SIGN IN to access Harper’s Magazine
1. Sign in to Customer Care using your account number or postal address.
2. Select Email/Password Information.
3. Enter your new information and click on Save My Changes.
Subscribers can find additional help here. Not a subscriber? Subscribe today!
South Carolina GOP campaign percolating nicely
I just posted an item in which I wrote that I thought it would be tough for Mitt Romney to replicate his success in Michigan to win the South Carolina primary. Drew McKissick, a consultant for Romney in South Carolina, argues the contrary in a post at a website he created called Christian Conservatives for Romney. “Take a look at the exit polls,” he writes…
Among self-identified “Born-again/Evangelical” voters, Romney won 34%, Huckabee 29% and McCain 23%. In other words, Romney out-polled Huckabee among the very conservative group Huckabee’s been counting on so far, proving that this group cannot be pigeon holed as being resistant to Romney on the religion question… So what does this tell us? It demonstrates that Romney’s the most acceptable to all types of conservatives within the party and, if those conservatives unite behind his candidacy, we can achieve what most conservatives agree on–stopping John McCain.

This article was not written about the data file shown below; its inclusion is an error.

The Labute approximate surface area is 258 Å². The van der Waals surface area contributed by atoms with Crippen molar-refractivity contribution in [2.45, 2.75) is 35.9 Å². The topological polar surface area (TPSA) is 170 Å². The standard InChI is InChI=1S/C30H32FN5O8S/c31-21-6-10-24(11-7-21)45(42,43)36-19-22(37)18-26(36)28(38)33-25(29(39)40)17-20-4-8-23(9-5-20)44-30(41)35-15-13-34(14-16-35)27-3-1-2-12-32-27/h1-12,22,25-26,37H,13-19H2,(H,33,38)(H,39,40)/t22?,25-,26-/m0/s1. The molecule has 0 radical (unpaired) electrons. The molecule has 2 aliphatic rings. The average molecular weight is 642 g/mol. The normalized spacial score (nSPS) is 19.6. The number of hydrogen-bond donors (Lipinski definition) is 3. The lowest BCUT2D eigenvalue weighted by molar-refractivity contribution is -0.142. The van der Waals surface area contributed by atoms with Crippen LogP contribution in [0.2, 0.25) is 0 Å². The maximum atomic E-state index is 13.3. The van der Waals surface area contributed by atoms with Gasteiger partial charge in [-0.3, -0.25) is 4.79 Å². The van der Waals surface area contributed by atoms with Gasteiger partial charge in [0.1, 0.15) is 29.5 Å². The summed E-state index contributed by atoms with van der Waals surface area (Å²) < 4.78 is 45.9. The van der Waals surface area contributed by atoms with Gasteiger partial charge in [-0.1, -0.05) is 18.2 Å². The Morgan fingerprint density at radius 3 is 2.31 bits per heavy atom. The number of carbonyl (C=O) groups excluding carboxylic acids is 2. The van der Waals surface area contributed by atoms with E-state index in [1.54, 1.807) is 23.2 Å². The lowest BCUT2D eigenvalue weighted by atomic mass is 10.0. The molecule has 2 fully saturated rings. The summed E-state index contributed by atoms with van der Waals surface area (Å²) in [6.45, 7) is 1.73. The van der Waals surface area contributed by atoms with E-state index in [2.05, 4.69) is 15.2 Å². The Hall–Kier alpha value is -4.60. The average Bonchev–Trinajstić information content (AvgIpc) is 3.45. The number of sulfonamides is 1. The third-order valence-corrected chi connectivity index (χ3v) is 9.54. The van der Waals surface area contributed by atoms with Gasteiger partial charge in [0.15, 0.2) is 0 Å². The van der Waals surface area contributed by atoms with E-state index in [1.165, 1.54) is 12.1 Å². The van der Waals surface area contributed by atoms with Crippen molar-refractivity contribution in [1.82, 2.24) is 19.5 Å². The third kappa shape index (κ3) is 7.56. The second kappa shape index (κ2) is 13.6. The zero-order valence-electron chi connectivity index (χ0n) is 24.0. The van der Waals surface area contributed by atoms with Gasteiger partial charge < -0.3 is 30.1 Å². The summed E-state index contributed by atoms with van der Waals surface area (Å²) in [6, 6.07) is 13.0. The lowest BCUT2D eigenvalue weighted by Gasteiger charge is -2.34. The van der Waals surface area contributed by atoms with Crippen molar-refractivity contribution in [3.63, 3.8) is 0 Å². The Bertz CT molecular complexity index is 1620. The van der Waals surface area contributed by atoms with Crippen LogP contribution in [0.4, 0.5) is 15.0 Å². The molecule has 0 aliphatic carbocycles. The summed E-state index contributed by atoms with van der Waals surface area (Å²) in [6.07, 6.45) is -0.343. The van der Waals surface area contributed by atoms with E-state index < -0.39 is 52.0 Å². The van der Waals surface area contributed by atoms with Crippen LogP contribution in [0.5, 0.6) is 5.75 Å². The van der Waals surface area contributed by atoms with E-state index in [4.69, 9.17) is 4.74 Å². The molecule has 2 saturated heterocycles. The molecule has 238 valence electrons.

McKissick says conservatives need to keep a few things in mind about McCain, among them that he is the “candidate of amnesty for illegal aliens” and “supports legislation to grant due-process rights to terrorists.”
Yes, I’d say that South Carolina, never known for its genteel politics, is about to get a lot nastier with the G.O.P. primary set for Saturday. McCain, whose chief consultant in the state is Richard Quinn, not exactly a shrinking violet himself, probably won’t be shy about hitting back.
More from Ken Silverstein:
Perspective — October 23, 2013, 8:00 am
How pro-oil Louisiana politicians have shaped American environmental policy
Postcard — October 16, 2013, 8:00 am
A trip to one of the properties at issue in Louisiana’s oil-pollution lawsuits
Acres of hemp grown by “patriotic‚” U.S. farmers in 1942 at the behest of the U.S. government:
A study suggested that the health effects of exposure to nuclear radiation at Chernobyl were no worse than ill health resulting from smoking and normal urban air pollution.
Greenpeace apologized after activists accidentally defaced the site of Peru’s 2,000-year-old Nazca Lines when they unfurled cloth letters reading “time for change” near the ancient sand drawings. “We fully understand,” the group wrote in a statement, “that this looks bad.”
Subscribe to the Weekly Review newsletter. Don’t worry, we won’t sell your email address!
“I hope that after reading the following pages the leaders of the Y. M. C. A. will start a campaign to induce good young men to do nothing. If so, I shall not have lived in vain.”